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Publication numberUS2198959 A
Publication typeGrant
Publication dateApr 30, 1940
Filing dateJun 7, 1939
Priority dateJun 7, 1939
Publication numberUS 2198959 A, US 2198959A, US-A-2198959, US2198959 A, US2198959A
InventorsClarke Hubert E
Original AssigneeClarke Hubert E
Export CitationBiBTeX, EndNote, RefMan
External Links: USPTO, USPTO Assignment, Espacenet
Nasal filter
US 2198959 A
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Description  (OCR text may contain errors)

April 3o, 1940. H l.; CLARKE 2,198,959

NASAL FILTER Filed June 7, 1939 mmfwy@ ATTORNEYS Patented Apr. 30, 1940 UNITED STATES PATENT OFFICE NAsAL FILTER Hubert E. Clarke, Pittsburgh, ra.. Application Junev, 1939, serial No. 277,924

a claims. (c1. 12s-'14s) v This invention relates to nasal lters and has "for an object to provide a lter of this type which is lighter in Weight than conventional filters, easier to clean and be kept in a sanitary condition, which Will more effectively lter dust, pollen and other impurities from the air breathed through the nose, and which is easy to t and adjust.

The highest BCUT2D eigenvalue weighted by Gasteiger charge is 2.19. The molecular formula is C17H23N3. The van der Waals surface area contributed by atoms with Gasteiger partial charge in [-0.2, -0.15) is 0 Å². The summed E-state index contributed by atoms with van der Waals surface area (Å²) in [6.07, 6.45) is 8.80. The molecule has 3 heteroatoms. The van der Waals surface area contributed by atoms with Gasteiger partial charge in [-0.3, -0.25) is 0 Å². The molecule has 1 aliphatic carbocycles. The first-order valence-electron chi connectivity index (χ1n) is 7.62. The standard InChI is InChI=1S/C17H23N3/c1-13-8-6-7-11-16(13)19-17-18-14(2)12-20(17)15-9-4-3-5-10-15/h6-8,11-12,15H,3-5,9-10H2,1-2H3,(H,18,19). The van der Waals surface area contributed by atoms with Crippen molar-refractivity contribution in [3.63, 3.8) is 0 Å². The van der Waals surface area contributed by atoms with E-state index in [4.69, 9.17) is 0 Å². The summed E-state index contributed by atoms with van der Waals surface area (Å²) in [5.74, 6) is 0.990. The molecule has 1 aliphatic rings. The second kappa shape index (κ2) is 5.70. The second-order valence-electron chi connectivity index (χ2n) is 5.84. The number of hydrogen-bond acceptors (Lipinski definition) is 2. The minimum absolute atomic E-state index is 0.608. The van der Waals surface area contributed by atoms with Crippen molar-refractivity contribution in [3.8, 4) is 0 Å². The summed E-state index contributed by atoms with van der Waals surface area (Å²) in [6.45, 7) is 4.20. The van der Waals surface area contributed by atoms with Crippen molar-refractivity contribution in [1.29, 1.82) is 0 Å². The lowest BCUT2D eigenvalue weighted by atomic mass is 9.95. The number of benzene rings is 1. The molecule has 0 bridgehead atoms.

-A further object is to provide Iay filter of this type which will not cause irritation to the tender tissues of the nose, which will iit noses of various sizes, which Will be practically invisible in use, which will not adhere -to the tissues of the nose, and which will have a plurality of filtering elements to eliminate toxic qualities that hitherto pro-posed nasal lters have for persons who are allergic.

l A further object is to provide a device of this character which will be formed of a few strong, simple and durable parts which will be inexpensive to manufacture and which will not easily get out of order. f

' With the above and other objects in view the invention consists of certain novel details of construction and combinations of parts hereinafter rfully described and claimed, it being understood that various modifications may be resorted to within the scope of the appended claims Without departing from the spirit or sacrificing any of the advantages of the invention. l

'In the accompanying drawing forming part of this specication,

Figure 1 is a top plan view of a nasal filter constructed in accordance with the invention.

Figure 2 is a cross sectional view taken` on the line 2-2 of Figure 1.

Figure 3 is a plan view, drawn to enlarged scale, of the chassis or frame of the nasal filter.